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Friday, 10 January, 2003, 23:16 GMT
Opec to tackle high oil price
Oil worker
The key question is how drastic the increase should be
How to bring down high oil prices is on top of the agenda at an emergency meeting of Opec, the cartel of the world's leading oil producers, in Vienna on Sunday.

Sources say that the Organisation of Petroleum Exporting Countries is almost certain to agree higher production quotas, but its members are still haggling about the exact quantities.

Opec members
Algeria
Nigeria
Indonesia
Iran
Iraq
Kuwait
Venezuela
Libya
UAE
Qatar
Saudi Arabia
The meeting comes exactly one month after the cartel angered consumer countries by agreeing to slash its output.

Since then, oil prices have soared to above $30 a barrel, driven up by the political turmoil in Venezuela, which has paralysed the country's energy industry.

A possible war with Iraq also threatens to disrupt supplies from the Middle East, putting further upward pressure on prices.

Controlling power

The 11 Opec members aim to keep the price of crude oil between $22 and $28 a barrel by controlling the amount of oil they release into the global marketplace.

The oil price has now been above this level for the past 20 days and the cartel's self-made rules mean it is now time to raise production.

But the agreement is only voluntary, and many countries are already exporting more than the agreed amount in order to cash in on higher prices.

And some members fear that the over-production will continue even if an official output increase is agreed, eventually causing a sharp price crash.

Compliance trouble

Ahead of the meeting, several ministers stressed the importance of sticking to the agreed quota.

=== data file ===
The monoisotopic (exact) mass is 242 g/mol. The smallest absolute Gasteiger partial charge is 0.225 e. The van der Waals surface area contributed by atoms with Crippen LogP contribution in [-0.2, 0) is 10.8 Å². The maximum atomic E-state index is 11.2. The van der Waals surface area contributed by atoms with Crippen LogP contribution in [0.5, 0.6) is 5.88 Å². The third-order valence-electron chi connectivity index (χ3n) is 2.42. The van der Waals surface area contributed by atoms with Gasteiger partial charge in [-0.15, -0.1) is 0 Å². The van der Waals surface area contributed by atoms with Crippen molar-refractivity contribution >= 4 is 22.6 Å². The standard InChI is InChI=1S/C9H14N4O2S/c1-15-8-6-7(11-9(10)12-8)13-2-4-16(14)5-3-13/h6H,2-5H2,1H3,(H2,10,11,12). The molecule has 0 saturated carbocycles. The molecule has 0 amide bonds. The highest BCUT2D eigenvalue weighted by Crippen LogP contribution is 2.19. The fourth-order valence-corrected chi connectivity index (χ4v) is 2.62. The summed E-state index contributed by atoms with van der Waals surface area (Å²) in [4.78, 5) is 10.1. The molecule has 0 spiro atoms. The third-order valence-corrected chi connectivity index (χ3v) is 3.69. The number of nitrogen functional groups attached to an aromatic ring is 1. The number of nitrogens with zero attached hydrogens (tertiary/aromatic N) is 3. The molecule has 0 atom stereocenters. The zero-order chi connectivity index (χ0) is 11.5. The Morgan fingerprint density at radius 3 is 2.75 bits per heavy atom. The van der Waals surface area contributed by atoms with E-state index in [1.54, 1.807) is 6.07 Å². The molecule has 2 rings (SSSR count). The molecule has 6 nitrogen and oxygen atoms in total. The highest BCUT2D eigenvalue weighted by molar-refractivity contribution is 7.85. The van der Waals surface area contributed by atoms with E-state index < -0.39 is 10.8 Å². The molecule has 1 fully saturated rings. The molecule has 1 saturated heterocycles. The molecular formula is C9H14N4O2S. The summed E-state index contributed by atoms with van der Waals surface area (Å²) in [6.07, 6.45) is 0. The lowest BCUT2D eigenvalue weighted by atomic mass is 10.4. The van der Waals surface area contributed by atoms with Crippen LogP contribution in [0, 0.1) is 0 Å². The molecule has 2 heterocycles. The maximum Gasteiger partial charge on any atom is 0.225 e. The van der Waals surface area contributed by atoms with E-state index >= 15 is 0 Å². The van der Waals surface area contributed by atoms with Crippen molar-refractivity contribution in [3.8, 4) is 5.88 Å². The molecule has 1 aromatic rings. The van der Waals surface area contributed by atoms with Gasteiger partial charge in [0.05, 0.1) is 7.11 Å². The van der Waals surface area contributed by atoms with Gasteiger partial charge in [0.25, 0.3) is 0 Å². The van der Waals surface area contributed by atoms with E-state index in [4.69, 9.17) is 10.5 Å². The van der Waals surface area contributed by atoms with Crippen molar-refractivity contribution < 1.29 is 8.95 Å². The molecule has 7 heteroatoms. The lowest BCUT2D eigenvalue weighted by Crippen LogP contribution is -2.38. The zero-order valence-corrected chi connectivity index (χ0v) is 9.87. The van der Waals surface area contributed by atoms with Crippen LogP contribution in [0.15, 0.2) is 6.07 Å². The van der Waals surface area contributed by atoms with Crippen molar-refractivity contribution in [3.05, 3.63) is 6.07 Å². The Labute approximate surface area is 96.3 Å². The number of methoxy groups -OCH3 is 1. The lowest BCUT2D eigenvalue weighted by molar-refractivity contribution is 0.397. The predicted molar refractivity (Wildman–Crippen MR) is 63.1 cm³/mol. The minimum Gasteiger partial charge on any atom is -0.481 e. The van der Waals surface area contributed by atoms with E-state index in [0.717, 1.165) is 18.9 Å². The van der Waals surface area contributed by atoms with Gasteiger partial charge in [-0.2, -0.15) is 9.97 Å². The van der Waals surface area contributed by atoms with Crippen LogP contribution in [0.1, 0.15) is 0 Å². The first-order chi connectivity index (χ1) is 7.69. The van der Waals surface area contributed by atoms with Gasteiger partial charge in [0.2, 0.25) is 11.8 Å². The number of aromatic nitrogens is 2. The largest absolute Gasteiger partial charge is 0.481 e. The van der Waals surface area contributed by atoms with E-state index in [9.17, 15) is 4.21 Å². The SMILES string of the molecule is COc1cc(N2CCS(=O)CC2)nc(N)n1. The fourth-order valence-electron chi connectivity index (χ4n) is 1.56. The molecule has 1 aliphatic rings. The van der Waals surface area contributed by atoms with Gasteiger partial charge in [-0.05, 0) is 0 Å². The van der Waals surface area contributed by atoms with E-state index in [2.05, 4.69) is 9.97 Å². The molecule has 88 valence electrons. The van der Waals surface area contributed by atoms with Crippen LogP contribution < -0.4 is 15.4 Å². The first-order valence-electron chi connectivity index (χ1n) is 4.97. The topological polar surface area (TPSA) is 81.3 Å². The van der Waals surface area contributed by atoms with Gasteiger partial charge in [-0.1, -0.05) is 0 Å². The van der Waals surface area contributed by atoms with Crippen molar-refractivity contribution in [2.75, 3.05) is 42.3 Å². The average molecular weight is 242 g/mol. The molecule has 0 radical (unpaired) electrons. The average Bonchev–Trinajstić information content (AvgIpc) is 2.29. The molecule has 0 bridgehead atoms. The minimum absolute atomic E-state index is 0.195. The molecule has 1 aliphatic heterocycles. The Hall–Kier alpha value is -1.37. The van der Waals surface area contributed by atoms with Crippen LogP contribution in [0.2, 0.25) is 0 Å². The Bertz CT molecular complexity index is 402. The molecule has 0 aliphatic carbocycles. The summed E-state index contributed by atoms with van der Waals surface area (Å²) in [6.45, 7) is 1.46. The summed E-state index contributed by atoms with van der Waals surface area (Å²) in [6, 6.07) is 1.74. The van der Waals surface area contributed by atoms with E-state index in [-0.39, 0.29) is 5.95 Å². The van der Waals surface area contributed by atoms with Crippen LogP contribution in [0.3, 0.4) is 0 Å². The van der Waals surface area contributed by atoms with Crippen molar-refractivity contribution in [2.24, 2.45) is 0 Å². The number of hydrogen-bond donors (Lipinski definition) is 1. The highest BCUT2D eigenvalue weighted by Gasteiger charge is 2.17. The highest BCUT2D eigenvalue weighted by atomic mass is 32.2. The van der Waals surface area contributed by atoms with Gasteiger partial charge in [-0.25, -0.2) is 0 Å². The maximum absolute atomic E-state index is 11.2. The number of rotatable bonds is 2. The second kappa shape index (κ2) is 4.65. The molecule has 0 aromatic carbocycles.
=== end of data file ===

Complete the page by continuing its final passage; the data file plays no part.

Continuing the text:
Opec's basket price is an average of the prices for:
Saudi Arabia's Arab Light
The United Arab Emirates' Dubai
Nigeria's Bonny Light
Algeria's Saharan Blend
Indonesia's Minas
Venezuela's Tia Juana Light
and Mexico's Isthmus.
"Any irregularities and lack of coordination among oil producing countries will result in sharp fluctuations of prices in the energy sector, and the oil producing countries will be the final losers," said Iranian president Mohammad Khatami.

Venezuela's embattled president Hugo Chavez has also stressed the importance of collaboration amongst both Opec and non-Opec members in pumping more oil.

US oil stocks are almost at their lowest level for 26 years - a potentially worrying situation for a country about to go to war.

Wild prices

Opec oil ministers had been discussing how big the increase should be over the telephone.

But differing stances meant that a formal meeting was necessary.

Saudi Arabia is thought to be pressing for a substantial cut of 2 million barrels a day, whereas other members fear this could be too drastic.

And Kuwait's acting oil minister has said that an increase of 1 million barrels a day would be sufficient to bring prices down.

Opec may also want to call on help from non-Opec members like Mexico and Norway, although the latter has already warned that it is already producing at maximum capacity.

On the oil markets, prices showed little change on Friday.

In London, Brent crude oil contract traded $0.03 higher at $29.67 a barrel.

In New York, the benchmark Nymex contract ended $0.31 lower at $31.68 a barrel.

 WATCH/LISTEN
 ON THIS STORY
Nick Van Der Vell, Petroleum Industries Association
"The crude market is notoriously difficult to read"
Analysis of the oil market, OPEC, and the alternatives

Key stories:

Analysis

Background
See also:

07 Jan 03 | Business
06 Jan 03 | Business
12 Dec 02 | Business
12 Feb 03 | Business
12 Feb 03 | Business
17 Sep 02 | Middle East
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